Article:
The safest prey: When refugee camps become sites of violence

By — February 21, 2012

Even war is safer than this.

Imagine it: Your family attacked. Your house teeming with soldiers. Your options running out. A protected area for victims of war sounds like a wise place to flee. But as too many women and girls have discovered, conflict itself can seem relatively calm once the violence of refugee life begins.

“Safe” areas for refugees and internally displaced persons (IDPs), intended to provide respite from torture, murder, and rape—from Darfur to Bosnia to Pakistan—are rife with torture and rape. As the UN Refugee Agency describes it, women and girls trying to escape war face “the rigors of long journeys into exile, official harassment or indifference, and frequent sexual abuse—even after reaching an apparent place of safety.”

Children climb a tree in one of the Dadaab refugee camps in Kenya. (UK Department for International Development)

While the problems in these camps are well known among aid organizations and some news outlets, there is no warning—or alternative—for the thousands of women globally who flee to them each year.

But why is it that communities meant to provide shelter and support for those attacked during war instead place women in jeopardy?

Largely, it’s due to the fact that they aren’t communities at all. As Jennifer Hyndman, associate director of York University’s Center for Refugee Studies in Toronto, explains, IDP camps have unstable populations, with constant new arrivals disrupting whatever nominal social structures exist. Unlike in established towns and villages, refugee camps are sprawling collections of tents and individuals who have little connection to one another. And the moment social relations are destabilized, says Hyndman, so too is protection from rape.

The sudden decline in socioeconomic status that refugees experience also leads to increased attacks, says Hyndman. Loss of financial stability can make women vulnerable to blackmailing by camp guards. Because there are corrupt patrolmen who withhold food and cooking resources from inhabitants, women are often told they must submit to rape in exchange for vital supplies.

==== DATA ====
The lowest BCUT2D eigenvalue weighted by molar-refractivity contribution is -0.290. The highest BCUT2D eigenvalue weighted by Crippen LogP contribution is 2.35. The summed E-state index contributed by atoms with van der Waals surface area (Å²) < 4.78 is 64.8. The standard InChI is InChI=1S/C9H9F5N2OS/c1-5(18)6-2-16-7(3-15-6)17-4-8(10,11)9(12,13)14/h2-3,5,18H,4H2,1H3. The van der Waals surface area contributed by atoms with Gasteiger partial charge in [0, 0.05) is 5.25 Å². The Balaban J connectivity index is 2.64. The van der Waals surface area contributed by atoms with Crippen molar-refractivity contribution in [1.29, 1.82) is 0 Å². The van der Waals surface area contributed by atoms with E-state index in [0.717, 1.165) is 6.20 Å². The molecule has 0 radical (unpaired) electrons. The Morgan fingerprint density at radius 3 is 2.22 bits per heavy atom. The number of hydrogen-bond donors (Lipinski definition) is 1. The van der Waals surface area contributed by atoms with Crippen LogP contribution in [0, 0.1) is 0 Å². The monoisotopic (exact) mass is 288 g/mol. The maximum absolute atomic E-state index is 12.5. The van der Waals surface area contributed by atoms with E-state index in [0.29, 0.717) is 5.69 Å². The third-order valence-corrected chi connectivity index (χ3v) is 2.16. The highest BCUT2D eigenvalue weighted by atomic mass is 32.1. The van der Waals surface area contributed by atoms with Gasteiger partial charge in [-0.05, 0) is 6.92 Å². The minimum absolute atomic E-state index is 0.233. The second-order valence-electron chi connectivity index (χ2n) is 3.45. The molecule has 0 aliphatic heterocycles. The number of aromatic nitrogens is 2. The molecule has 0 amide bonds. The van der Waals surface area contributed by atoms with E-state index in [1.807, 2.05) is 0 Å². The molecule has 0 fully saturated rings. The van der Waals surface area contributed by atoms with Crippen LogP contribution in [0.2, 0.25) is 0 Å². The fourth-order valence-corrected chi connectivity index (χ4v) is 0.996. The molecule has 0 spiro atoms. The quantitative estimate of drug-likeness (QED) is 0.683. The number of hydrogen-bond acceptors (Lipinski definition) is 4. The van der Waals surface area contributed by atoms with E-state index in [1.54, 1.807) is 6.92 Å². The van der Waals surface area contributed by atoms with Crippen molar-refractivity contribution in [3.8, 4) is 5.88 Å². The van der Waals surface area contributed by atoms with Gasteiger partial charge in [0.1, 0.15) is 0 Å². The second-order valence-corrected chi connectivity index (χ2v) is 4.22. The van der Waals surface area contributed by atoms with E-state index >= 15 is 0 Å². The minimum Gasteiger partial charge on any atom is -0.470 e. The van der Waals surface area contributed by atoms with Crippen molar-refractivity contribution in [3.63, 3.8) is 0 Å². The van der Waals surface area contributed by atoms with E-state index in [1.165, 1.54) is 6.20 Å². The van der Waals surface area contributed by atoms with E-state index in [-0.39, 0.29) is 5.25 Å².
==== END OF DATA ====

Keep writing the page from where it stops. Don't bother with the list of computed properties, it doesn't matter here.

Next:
An Amnesty International report on displaced women and girls in eastern Chad highlights another connection between decreased agency and increased sexualized violence. Young girls and women, write Amnesty’s experts, “sell the firewood they collect at nearby markets to try and supplement the meager assistance they receive.” What’s more, the job of collecting wood is usually delegated to women due to custom, and because “men judge that women are less at risk of being killed by the armed groups” that roam near the camps. Instead of being killed, the women are raped.

Women and girls are also targeted as a form of payback, Hyndman, as well as UNICEF, reports. Because basic resources can be scarce in the camps, women are often forced to fetch food, firewood, and water from surrounding areas. Local populations often perceive these women as stealing from their land.

“They rape our environment, and, you know, they get raped,” Hyndman recalls a Kenyan police officer telling her. The officer’s job was to patrol the world’s largest camps in Dadaab, eastern Kenya, where, for 20 years, Somali refugees have fled. Dadaab hosts more than 463,000 refugees, according to the UN Refugee Agency. When guards like this man view assaults as fair retaliation, they probably don’t prove very keen on protecting the displaced.